The U.S. EPA says that a typical sport fisherman working the Great Lakes would pay $4.58 for the privilege of catching a single walleye/pike, but would gladly fork over $7.99 to land a trout, or...
Has the Supreme Court frozen climate change litigation?
Court cited Georgia v. Tennessee Copper Co. ,8 a century-old case in which the Court upheld the State of Georgia’s standing for an injury to it in the capacity of “quasi-sovereign” in seeking to protect its citizens from air pollution originating from its borders. 9 Analogously in Massachusetts, the Court held the Commonwealth should also have standing for its “well-founded desire to preserve its sovereign territory.” 10
On the merits, the Court in a 5-to-4 slight majority agreed with the petitioners that CO is an air pollutant within the “sweeping definition” of the term under section 302(g) of the CAA, 11 and ruled the EPA’s reading of the statutory provision with regard to the definition of air pollutant is unreasonable and the EPA can’t deny its authority to regulate CO2 emissions under section 202(a)(1) of the CAA. 12
Thus, in Massachusetts the Supreme Court held the CAA authorizes federal regulation of emissions of carbon dioxide and other greenhouse gases, and the EPA had misread the act when it denied a rulemaking petition seeking controls on GHG emissions from new motor vehicles. In response, the EPA commenced a rulemaking under section 111 of the CAA, 13 to set limits on GHG emissions from new, modified, and existing fossil-fuel fired power plants. The EPA has committed to issuing a final rule by May 2012 but it remains to be seen whether or not it will stick with that timetable; on Sept. 15, 2011, the agency said it would miss its September deadline for issuing proposed rules.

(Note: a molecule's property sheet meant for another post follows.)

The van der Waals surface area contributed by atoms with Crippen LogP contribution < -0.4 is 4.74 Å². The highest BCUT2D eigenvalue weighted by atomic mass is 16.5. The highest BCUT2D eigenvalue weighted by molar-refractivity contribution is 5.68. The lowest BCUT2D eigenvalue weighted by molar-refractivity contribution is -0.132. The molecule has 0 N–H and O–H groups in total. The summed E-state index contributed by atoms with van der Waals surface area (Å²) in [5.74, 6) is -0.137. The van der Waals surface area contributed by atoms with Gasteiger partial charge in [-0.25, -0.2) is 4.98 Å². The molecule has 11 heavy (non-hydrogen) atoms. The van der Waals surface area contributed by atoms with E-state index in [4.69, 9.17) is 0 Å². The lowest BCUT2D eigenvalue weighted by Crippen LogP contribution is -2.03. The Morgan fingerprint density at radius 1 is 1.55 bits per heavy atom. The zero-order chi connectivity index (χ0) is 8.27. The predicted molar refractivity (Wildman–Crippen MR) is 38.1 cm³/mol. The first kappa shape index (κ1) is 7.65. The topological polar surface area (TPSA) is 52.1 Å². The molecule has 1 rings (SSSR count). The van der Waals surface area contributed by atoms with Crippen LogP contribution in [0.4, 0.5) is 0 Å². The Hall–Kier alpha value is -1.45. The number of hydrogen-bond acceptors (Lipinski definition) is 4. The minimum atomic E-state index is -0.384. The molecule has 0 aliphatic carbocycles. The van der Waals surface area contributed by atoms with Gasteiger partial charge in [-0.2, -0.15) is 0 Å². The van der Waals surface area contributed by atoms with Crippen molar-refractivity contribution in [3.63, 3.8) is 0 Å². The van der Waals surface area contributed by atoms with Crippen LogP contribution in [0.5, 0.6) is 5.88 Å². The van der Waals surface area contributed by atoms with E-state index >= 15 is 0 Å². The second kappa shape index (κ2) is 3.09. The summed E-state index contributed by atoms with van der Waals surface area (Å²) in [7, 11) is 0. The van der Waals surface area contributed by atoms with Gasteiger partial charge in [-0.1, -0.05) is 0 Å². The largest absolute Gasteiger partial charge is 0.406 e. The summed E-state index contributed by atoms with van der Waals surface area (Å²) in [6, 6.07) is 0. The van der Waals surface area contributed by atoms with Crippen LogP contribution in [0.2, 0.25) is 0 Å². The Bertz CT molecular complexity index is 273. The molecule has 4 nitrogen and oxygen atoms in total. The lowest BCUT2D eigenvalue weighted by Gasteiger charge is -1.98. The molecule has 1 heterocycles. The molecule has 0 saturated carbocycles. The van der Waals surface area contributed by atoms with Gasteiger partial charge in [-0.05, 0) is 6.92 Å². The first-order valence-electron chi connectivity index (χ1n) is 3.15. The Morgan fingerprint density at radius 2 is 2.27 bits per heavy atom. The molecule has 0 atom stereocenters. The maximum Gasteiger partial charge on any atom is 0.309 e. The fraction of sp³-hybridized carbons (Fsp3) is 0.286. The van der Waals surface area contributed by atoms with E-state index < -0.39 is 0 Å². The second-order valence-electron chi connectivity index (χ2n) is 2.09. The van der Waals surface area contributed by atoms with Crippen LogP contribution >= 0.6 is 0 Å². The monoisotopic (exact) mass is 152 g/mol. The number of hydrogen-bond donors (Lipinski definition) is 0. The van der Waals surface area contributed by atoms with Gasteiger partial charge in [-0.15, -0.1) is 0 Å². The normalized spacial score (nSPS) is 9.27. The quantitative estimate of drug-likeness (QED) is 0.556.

AEP v. Connecticut
The U.S. Supreme Court on June 20 decided the second landmark case in the climate change context, AEP, which is also the first climate change-related tort case decided by the Court. The Supreme Court through Justice Ginsburg unanimously (8-0) 14 held the federal common law nuisance action seeking injunctive relief in the form of emissions caps on stationary source GHG emissions is displaced by the CAA and the EPA’s regulatory activity that the act authorizes. An equally divided court (4-4) affirmed the holding of the U.S. Court of Appeals for the Second Circuit that plaintiffs had standing to bring the case. The court didn’t reach the Tennessee Valley Authority’s prudential standing arguments, or base its decision on the political question doctrine defense advocated by petitioners. Nor did the Court reach the plaintiffs’ state common law claims.
In 2004, Connecticut and a coalition of seven other states (New York, California, Iowa, New Jersey, Rhode Island, Vermont, and Wisconsin), the City of New York, and three land trusts sued American Electric Power, American Electric Power Service, Southern Company, Tennessee Valley Authority, Xcel Energy, and Cinergy, seeking an order to require the defendants to abate the public nuisance of global warming. 15 The plaintiffs alleged the defendants’ coal-operated power plants create a public nuisance under federal and state common laws. The plaintiffs claimed the defendants were “substantial contributors to elevated levels of carbon dioxide and global warming,” since their annual emissions constitute “approximately one quarter of the U.S. electric power sector’s carbon dioxide emissions and